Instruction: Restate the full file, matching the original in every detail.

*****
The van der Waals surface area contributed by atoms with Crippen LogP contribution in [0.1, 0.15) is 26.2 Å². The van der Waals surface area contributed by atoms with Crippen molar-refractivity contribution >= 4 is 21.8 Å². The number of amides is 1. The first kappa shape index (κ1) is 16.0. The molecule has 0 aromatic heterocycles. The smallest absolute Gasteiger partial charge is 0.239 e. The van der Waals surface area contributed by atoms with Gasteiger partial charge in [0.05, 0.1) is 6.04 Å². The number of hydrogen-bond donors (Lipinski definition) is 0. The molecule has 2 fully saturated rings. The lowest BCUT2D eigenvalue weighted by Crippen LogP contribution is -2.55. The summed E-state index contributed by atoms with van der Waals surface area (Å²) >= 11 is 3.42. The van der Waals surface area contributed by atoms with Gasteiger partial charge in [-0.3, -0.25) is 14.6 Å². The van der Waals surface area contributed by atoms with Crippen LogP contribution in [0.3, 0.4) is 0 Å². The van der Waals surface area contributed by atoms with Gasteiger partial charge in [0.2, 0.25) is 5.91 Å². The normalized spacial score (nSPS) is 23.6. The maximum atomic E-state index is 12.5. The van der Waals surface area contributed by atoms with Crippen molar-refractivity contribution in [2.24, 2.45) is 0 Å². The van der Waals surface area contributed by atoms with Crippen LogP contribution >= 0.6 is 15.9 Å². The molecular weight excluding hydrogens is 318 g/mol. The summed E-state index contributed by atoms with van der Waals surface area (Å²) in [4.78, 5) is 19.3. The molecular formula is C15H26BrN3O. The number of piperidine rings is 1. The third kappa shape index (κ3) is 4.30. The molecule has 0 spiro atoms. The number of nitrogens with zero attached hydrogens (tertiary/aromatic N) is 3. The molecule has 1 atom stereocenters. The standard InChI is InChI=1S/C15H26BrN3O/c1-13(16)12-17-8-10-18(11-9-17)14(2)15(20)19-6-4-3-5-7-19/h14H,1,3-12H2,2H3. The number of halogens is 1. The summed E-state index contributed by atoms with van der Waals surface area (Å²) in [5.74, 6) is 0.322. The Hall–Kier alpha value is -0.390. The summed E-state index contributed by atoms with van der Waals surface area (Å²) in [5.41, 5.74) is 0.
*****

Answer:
The van der Waals surface area contributed by atoms with Crippen LogP contribution in [0.1, 0.15) is 26.2 Å². The van der Waals surface area contributed by atoms with Crippen molar-refractivity contribution >= 4 is 21.8 Å². The number of amides is 1. The first kappa shape index (κ1) is 16.0. The molecule has 0 aromatic heterocycles. The smallest absolute Gasteiger partial charge is 0.239 e. The van der Waals surface area contributed by atoms with Gasteiger partial charge in [0.05, 0.1) is 6.04 Å². The number of hydrogen-bond donors (Lipinski definition) is 0. The molecule has 2 fully saturated rings. The lowest BCUT2D eigenvalue weighted by Crippen LogP contribution is -2.55. The summed E-state index contributed by atoms with van der Waals surface area (Å²) >= 11 is 3.42. The van der Waals surface area contributed by atoms with Gasteiger partial charge in [-0.3, -0.25) is 14.6 Å². The van der Waals surface area contributed by atoms with Crippen LogP contribution in [0.3, 0.4) is 0 Å². The van der Waals surface area contributed by atoms with Gasteiger partial charge in [0.2, 0.25) is 5.91 Å². The normalized spacial score (nSPS) is 23.6. The maximum atomic E-state index is 12.5. The van der Waals surface area contributed by atoms with Crippen molar-refractivity contribution in [2.24, 2.45) is 0 Å². The van der Waals surface area contributed by atoms with Crippen LogP contribution >= 0.6 is 15.9 Å². The molecular weight excluding hydrogens is 318 g/mol. The summed E-state index contributed by atoms with van der Waals surface area (Å²) in [4.78, 5) is 19.3. The molecular formula is C15H26BrN3O. The number of piperidine rings is 1. The third kappa shape index (κ3) is 4.30. The molecule has 0 spiro atoms. The number of nitrogens with zero attached hydrogens (tertiary/aromatic N) is 3. The molecule has 1 atom stereocenters. The standard InChI is InChI=1S/C15H26BrN3O/c1-13(16)12-17-8-10-18(11-9-17)14(2)15(20)19-6-4-3-5-7-19/h14H,1,3-12H2,2H3. The number of halogens is 1. The summed E-state index contributed by atoms with van der Waals surface area (Å²) in [5.74, 6) is 0.322. The Hall–Kier alpha value is -0.390. The summed E-state index contributed by atoms with van der Waals surface area (Å²) in [5.41, 5.74) is 0.